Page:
Call for Open Standards


Last night I attended a panel discussion hosted by the Detroit Economic Club's Junior Executive Committee. The focus of the panel was in-vehicle technology and one of the major discussion points was around the challenge vehicle manufacturers' face in trying to keep pace with the development cycle of the consumer electronics industry. Even though the best of automakers have been able to reduce their product development cycles to somewhere between 12 & 14 months, this is still a snail's pace compared with cycles for computers, PDA's, music players and other electronic devices.

The demand for in-vehicle technology such as On-Star, navigation systems and entertainment is certainly on the rise. Incorporating ‘built-in' devices is not only expensive, but makes it much more difficult for manufacturers to keep the technology they use current.

Panelist Dr. Robert Schumacher, advanced product development and business strategy director at Delphi responded to this topic by discussing the need for the development and use of open standards. By using standard interfaces such as Bluetooth, USB or even standard stereo jack inputs automakers can make it possible for vehicles to work with gadgets consumers already own rather than building in technology that can't be upgraded or changed. For example, rather than having a built in phone that uses the speakers in the vehicle and is operated through controls on the steering wheel, a Bluetooth connection between the vehicle and a driver's cell phone would enable the same functionality without the need for a built in phone and additional network service.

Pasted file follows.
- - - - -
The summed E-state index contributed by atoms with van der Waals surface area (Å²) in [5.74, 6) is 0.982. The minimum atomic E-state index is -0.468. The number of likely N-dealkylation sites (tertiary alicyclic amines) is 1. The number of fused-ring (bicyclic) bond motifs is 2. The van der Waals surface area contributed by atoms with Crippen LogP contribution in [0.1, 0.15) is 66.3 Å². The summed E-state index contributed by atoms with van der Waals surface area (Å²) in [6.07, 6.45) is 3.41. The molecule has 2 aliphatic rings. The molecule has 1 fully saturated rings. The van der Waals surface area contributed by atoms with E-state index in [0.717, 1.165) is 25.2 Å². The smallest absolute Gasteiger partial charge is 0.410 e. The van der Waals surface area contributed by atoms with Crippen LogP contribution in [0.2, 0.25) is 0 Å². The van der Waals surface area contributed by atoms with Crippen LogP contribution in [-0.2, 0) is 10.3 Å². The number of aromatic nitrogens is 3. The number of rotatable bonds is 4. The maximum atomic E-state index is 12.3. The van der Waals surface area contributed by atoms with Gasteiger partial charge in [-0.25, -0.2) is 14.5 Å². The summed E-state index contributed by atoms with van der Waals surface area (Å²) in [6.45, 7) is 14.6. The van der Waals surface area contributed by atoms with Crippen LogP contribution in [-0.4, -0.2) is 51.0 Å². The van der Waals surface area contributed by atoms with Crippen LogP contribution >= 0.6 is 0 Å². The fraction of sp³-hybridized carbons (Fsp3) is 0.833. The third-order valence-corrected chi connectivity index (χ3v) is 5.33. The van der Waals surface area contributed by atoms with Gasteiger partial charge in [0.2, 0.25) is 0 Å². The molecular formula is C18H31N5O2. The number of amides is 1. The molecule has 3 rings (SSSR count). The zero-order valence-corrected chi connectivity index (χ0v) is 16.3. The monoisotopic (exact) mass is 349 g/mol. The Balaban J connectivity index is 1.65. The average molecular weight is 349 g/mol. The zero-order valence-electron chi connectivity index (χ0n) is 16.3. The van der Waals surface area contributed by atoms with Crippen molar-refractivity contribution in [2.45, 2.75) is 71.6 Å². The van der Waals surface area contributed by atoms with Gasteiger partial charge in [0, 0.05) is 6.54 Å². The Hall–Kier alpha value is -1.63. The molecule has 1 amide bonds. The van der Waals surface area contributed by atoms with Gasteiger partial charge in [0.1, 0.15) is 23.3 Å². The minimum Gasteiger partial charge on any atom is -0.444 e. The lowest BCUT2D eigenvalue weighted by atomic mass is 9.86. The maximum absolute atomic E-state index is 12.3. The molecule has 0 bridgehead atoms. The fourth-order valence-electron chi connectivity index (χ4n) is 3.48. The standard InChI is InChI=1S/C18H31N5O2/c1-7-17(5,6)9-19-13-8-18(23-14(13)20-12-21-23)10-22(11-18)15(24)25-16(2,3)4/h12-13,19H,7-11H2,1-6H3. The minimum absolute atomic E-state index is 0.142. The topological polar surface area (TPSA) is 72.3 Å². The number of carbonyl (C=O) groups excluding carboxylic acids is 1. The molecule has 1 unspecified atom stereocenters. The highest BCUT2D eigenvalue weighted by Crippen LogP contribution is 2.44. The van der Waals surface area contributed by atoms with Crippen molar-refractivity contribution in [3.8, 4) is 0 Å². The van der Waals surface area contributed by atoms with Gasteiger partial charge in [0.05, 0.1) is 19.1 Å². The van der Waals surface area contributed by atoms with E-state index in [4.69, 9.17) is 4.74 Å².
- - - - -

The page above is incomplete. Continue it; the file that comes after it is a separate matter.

While it wasn't discussed from the lean perspective, open standards represent a huge enabler for the elimination of waste! Investment and time required to build technology into vehicles would be drastically reduced as OEM's would only need to worry about the interfaces rather than the technology itself. Common systems would also be easily deployed across vehicle lines and applications. The best news here is that there are many reliable, thoroughly tested interfaces already available – no need to develop any new technology.

Also with this model, consumers would be able to choose which technologies they want to bring into the vehicle, and these technologies can be upgraded or changed as portable devices and gadgets are improved much more economically, and at the discretion of the consumer. Consumers will also not have to pay for the same technology twice – I've already got a phone; why should I pay for another one to use with the car?

The article linked here discusses vehicle personalization as well as in-vehicle technology and includes additional references to last night's panel discussion.

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Luke Van Dongen
Luke, an auto industry engineering veteran, blogged here from 2005 to 2006.


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